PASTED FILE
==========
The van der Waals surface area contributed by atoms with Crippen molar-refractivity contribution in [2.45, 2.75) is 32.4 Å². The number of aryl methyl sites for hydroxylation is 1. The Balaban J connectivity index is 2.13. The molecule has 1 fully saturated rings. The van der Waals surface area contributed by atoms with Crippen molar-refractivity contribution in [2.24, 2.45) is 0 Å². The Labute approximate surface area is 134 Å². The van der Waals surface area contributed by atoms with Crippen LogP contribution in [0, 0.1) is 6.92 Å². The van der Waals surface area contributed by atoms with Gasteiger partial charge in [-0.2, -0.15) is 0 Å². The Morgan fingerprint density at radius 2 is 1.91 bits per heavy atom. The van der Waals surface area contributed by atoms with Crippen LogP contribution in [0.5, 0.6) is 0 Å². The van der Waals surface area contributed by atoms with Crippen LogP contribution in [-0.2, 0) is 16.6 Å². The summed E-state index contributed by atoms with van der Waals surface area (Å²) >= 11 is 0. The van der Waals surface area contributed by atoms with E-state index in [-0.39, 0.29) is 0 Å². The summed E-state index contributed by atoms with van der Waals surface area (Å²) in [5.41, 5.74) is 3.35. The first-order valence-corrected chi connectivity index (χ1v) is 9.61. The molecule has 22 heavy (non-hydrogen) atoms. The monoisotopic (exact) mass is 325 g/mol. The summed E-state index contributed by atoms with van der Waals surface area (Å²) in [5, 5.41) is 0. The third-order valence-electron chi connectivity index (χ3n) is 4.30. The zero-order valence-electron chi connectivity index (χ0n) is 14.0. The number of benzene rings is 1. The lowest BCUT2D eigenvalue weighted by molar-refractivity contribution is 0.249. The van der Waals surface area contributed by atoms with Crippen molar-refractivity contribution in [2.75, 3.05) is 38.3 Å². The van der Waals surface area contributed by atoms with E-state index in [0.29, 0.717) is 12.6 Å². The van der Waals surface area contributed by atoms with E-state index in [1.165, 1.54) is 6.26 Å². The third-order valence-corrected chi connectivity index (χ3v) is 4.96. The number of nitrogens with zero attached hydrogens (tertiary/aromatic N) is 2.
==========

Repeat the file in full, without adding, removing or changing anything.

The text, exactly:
The van der Waals surface area contributed by atoms with Crippen molar-refractivity contribution in [2.45, 2.75) is 32.4 Å². The number of aryl methyl sites for hydroxylation is 1. The Balaban J connectivity index is 2.13. The molecule has 1 fully saturated rings. The van der Waals surface area contributed by atoms with Crippen molar-refractivity contribution in [2.24, 2.45) is 0 Å². The Labute approximate surface area is 134 Å². The van der Waals surface area contributed by atoms with Crippen LogP contribution in [0, 0.1) is 6.92 Å². The van der Waals surface area contributed by atoms with Gasteiger partial charge in [-0.2, -0.15) is 0 Å². The Morgan fingerprint density at radius 2 is 1.91 bits per heavy atom. The van der Waals surface area contributed by atoms with Crippen LogP contribution in [0.5, 0.6) is 0 Å². The van der Waals surface area contributed by atoms with Crippen LogP contribution in [-0.2, 0) is 16.6 Å². The summed E-state index contributed by atoms with van der Waals surface area (Å²) >= 11 is 0. The van der Waals surface area contributed by atoms with E-state index in [-0.39, 0.29) is 0 Å². The summed E-state index contributed by atoms with van der Waals surface area (Å²) in [5.41, 5.74) is 3.35. The first-order valence-corrected chi connectivity index (χ1v) is 9.61. The molecule has 22 heavy (non-hydrogen) atoms. The monoisotopic (exact) mass is 325 g/mol. The summed E-state index contributed by atoms with van der Waals surface area (Å²) in [5, 5.41) is 0. The third-order valence-electron chi connectivity index (χ3n) is 4.30. The zero-order valence-electron chi connectivity index (χ0n) is 14.0. The number of benzene rings is 1. The lowest BCUT2D eigenvalue weighted by molar-refractivity contribution is 0.249. The van der Waals surface area contributed by atoms with Crippen molar-refractivity contribution in [2.75, 3.05) is 38.3 Å². The van der Waals surface area contributed by atoms with E-state index in [0.29, 0.717) is 12.6 Å². The van der Waals surface area contributed by atoms with E-state index in [1.165, 1.54) is 6.26 Å². The third-order valence-corrected chi connectivity index (χ3v) is 4.96. The number of nitrogens with zero attached hydrogens (tertiary/aromatic N) is 2.